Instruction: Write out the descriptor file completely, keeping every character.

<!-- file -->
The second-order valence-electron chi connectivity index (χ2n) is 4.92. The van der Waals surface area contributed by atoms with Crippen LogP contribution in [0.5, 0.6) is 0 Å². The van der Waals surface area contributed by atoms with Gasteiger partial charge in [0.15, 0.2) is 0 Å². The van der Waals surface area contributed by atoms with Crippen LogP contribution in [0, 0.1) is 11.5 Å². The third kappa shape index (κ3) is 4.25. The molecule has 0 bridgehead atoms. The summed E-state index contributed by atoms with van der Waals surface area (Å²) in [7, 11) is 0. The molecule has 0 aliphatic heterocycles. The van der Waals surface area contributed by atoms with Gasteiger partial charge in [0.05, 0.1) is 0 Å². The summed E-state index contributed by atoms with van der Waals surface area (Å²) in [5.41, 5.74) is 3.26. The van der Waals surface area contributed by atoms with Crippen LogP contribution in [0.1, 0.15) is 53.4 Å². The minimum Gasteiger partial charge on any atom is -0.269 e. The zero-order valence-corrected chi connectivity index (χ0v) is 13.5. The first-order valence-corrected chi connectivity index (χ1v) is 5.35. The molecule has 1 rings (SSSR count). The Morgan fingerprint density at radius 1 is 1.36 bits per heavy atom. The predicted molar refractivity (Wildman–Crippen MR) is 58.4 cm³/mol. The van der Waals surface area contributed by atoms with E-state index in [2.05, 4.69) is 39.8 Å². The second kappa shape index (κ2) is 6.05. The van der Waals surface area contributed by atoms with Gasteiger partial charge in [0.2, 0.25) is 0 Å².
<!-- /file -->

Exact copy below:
The second-order valence-electron chi connectivity index (χ2n) is 4.92. The van der Waals surface area contributed by atoms with Crippen LogP contribution in [0.5, 0.6) is 0 Å². The van der Waals surface area contributed by atoms with Gasteiger partial charge in [0.15, 0.2) is 0 Å². The van der Waals surface area contributed by atoms with Crippen LogP contribution in [0, 0.1) is 11.5 Å². The third kappa shape index (κ3) is 4.25. The molecule has 0 bridgehead atoms. The summed E-state index contributed by atoms with van der Waals surface area (Å²) in [7, 11) is 0. The molecule has 0 aliphatic heterocycles. The van der Waals surface area contributed by atoms with Gasteiger partial charge in [0.05, 0.1) is 0 Å². The summed E-state index contributed by atoms with van der Waals surface area (Å²) in [5.41, 5.74) is 3.26. The van der Waals surface area contributed by atoms with Crippen LogP contribution in [0.1, 0.15) is 53.4 Å². The minimum Gasteiger partial charge on any atom is -0.269 e. The zero-order valence-corrected chi connectivity index (χ0v) is 13.5. The first-order valence-corrected chi connectivity index (χ1v) is 5.35. The molecule has 1 rings (SSSR count). The Morgan fingerprint density at radius 1 is 1.36 bits per heavy atom. The predicted molar refractivity (Wildman–Crippen MR) is 58.4 cm³/mol. The van der Waals surface area contributed by atoms with E-state index in [2.05, 4.69) is 39.8 Å². The second kappa shape index (κ2) is 6.05. The van der Waals surface area contributed by atoms with Gasteiger partial charge in [0.2, 0.25) is 0 Å².